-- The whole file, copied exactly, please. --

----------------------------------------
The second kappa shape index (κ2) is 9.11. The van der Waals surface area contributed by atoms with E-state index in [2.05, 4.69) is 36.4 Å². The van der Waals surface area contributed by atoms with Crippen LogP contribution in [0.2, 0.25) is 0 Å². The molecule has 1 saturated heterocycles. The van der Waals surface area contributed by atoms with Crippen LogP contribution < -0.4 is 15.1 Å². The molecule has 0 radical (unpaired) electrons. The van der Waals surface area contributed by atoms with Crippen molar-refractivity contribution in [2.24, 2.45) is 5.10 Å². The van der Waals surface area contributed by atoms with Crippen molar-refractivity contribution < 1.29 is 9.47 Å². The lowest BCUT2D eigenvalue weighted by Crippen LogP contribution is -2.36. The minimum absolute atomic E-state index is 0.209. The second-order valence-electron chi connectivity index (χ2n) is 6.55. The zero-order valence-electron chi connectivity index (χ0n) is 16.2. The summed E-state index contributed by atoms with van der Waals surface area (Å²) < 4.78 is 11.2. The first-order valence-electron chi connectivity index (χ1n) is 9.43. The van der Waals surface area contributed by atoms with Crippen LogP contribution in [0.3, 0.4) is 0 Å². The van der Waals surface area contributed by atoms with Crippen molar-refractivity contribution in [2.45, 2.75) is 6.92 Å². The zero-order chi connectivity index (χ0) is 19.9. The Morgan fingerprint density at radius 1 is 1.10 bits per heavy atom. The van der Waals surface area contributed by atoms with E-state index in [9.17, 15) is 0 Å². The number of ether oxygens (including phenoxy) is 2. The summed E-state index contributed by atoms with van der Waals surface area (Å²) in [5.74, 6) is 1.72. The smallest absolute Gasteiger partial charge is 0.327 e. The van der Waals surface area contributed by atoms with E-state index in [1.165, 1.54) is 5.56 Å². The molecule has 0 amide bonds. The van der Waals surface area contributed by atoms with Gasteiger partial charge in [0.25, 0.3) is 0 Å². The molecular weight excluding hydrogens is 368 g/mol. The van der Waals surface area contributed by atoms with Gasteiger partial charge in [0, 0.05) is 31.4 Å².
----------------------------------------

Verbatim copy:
The second kappa shape index (κ2) is 9.11. The van der Waals surface area contributed by atoms with E-state index in [2.05, 4.69) is 36.4 Å². The van der Waals surface area contributed by atoms with Crippen LogP contribution in [0.2, 0.25) is 0 Å². The molecule has 1 saturated heterocycles. The van der Waals surface area contributed by atoms with Crippen LogP contribution < -0.4 is 15.1 Å². The molecule has 0 radical (unpaired) electrons. The van der Waals surface area contributed by atoms with Crippen molar-refractivity contribution in [2.24, 2.45) is 5.10 Å². The van der Waals surface area contributed by atoms with Crippen molar-refractivity contribution < 1.29 is 9.47 Å². The lowest BCUT2D eigenvalue weighted by Crippen LogP contribution is -2.36. The minimum absolute atomic E-state index is 0.209. The second-order valence-electron chi connectivity index (χ2n) is 6.55. The zero-order valence-electron chi connectivity index (χ0n) is 16.2. The summed E-state index contributed by atoms with van der Waals surface area (Å²) < 4.78 is 11.2. The first-order valence-electron chi connectivity index (χ1n) is 9.43. The van der Waals surface area contributed by atoms with Crippen LogP contribution in [0.3, 0.4) is 0 Å². The van der Waals surface area contributed by atoms with Crippen molar-refractivity contribution in [2.45, 2.75) is 6.92 Å². The zero-order chi connectivity index (χ0) is 19.9. The Morgan fingerprint density at radius 1 is 1.10 bits per heavy atom. The van der Waals surface area contributed by atoms with E-state index in [9.17, 15) is 0 Å². The number of ether oxygens (including phenoxy) is 2. The summed E-state index contributed by atoms with van der Waals surface area (Å²) in [5.74, 6) is 1.72. The smallest absolute Gasteiger partial charge is 0.327 e. The van der Waals surface area contributed by atoms with E-state index in [1.165, 1.54) is 5.56 Å². The molecule has 0 amide bonds. The van der Waals surface area contributed by atoms with Gasteiger partial charge in [0.25, 0.3) is 0 Å². The molecular weight excluding hydrogens is 368 g/mol. The van der Waals surface area contributed by atoms with Gasteiger partial charge in [0, 0.05) is 31.4 Å².